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Fluoride in Tap Water

Fluoride in Your Water: How Much is Too Much?

Since 2005, the Environmental Working Group and other advocacy groups have been pushing the federal government and municipal water utilities to reduce the levels of fluoride in drinking water to protect children from the harmful effects of excessive fluoride exposures.

Unlike other chemicals monitored by water systems, fluoride is intentionally added to drinking water, even though research clearly shows that fluoride is most effective when used topically in toothpaste and not ingested. According to the Centers for Disease Control and Prevention statistics, public water systems serving 74 percent of Americans currently serve fluoridated water.

In 2011, responding to a lawsuit by Fluoride Action Network, EWG and Beyond Pesticides, the Department of Health and Human Services recommended that water utilities reduce the amount of fluoride added to water to 0.7 ppm – down from the previous federal recommendation allowing up to 1.2 ppm fluoride in drinking water. This new recommendation took effect in 2015.

The CDC states that if infant formula is mixed with fluoridated water, the baby’s teeth might be affected by dental fluorosis, which appears as white spot markings on the teeth. EWG recommends that baby formula be mixed with fluoride-free water, especially for an infant whose diet is exclusively powdered baby formula.

Excess fluoride exposure poses dangers that range from discolored teeth, to changes in the bones, to harm to the brain and nervous system. In 2017, a groundbreaking new study found that exposure to fluoride during pregnancy can harm IQ and cognitive development in children.

EWG’s review of fluoride’s benefits to teeth, and its potential toxicity, suggests that fluoridated water has some significant drawbacks – especially compared to treatments that apply fluoride directly to teeth, such as fluoridated toothpaste or other dental treatments.

Fluoride belongs on your teeth – not in your body.


Tips and links for EWG research on fluoride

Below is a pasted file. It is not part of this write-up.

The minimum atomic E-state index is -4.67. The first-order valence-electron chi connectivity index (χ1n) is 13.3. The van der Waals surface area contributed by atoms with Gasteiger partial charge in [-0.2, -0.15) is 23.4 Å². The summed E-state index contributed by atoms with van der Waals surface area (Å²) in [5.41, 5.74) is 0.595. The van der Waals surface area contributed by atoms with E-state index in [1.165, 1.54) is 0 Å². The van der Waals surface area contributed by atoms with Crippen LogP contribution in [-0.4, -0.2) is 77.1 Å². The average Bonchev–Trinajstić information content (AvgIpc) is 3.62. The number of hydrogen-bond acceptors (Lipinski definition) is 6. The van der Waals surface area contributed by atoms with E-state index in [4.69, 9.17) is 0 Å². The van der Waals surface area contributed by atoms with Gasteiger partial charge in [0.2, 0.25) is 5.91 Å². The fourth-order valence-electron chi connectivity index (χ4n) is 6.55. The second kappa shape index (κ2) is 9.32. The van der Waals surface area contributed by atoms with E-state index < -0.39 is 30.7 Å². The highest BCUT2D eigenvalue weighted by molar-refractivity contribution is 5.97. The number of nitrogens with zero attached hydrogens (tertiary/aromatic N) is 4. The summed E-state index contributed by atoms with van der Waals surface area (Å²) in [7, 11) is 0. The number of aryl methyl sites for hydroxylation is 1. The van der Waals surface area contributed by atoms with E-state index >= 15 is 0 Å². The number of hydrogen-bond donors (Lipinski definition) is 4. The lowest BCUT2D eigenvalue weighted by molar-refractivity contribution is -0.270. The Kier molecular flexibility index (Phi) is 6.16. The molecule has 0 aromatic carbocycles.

Learn how much fluoride is in your tap water.

By law, municipal water utilities must publish annual water quality reports that will disclose fluoridation levels for your water. Look online or call your utility for a copy.

Filter your tap water.

A reverse osmosis filter can remove fluoride from your tap water. Consider installing a filter, especially if you have young children or if your tap water contains more fluoride than the HHS-recommended maximum, 0.7 parts per million.

Bottled water is not the answer.

Nearly half of all bottled water comes from municipal tap water, most of which is fluoridated.

Use fluoride-free water for infant formula.

Infants can be exposed to excessive fluoride when fluoridated tap water is mixed with concentrated or powdered formula.

Tuesday, September 26, 2017

New research finds fluoride exposure during pregnancy can harm children’s intelligence.

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News and Analysis
Article
Thursday, July 7, 2011

EWG comments to the Environmental Protection Agency supporting a phaseout of sulfuryl fluoride, an insecticide and fumigant

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Testimonies & Official Correspondence
Tuesday, February 22, 2011

U.S. Department of Health and Human Services proposes that public water systems cut back on the amount of fluoride they add to drinking water.

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News and Analysis
Article
Wednesday, February 16, 2011

EWG comments to the U.S. Department of Health and Human Services urging the federal government to further lower its recommendation for fluoride levels in drinking water.

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Testimonies & Official Correspondence
Monday, July 13, 2009

EWG analysis of combined effects of water fluoridation and disinfection treatments on lead pipes.

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News and Analysis
Article
Friday, June 26, 2009

EWG science review of fluoride and dental health, and why dogs might be at risk from high-fluoride diets.

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Reports & Consumer Guides
Tuesday, August 28, 2007

Ask EWG: What can I do about fluoride in my water?

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Video
Thursday, August 16, 2007

EWG analysis of Metropolitan Water District fluoridation plans, and potential risks to children’s health.

 
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Reports & Consumer Guides
Friday, July 7, 2006

EWG, Fluoride Action Network and Beyond Pesticides demand immediate suspension of all uses of fluoride-based pesticide, sulfuryl fluoride.

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News Release
Monday, March 20, 2006

National Academy of Sciences report calls for lowering fluoride levels in drinking water.

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News Release
Wednesday, September 21, 2005

EWG, Beyond Pesticides and Fluoride Action Network challenge the safety of new food tolerances issued by the EPA for the fluoride-based pesticide, sulfuryl fluoride.

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News Release
Monday, June 6, 2005

EWG petitions the National Institute of Environmental Health Sciences to evaluate cancer-causing potential of fluoride in tap water.

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News Release
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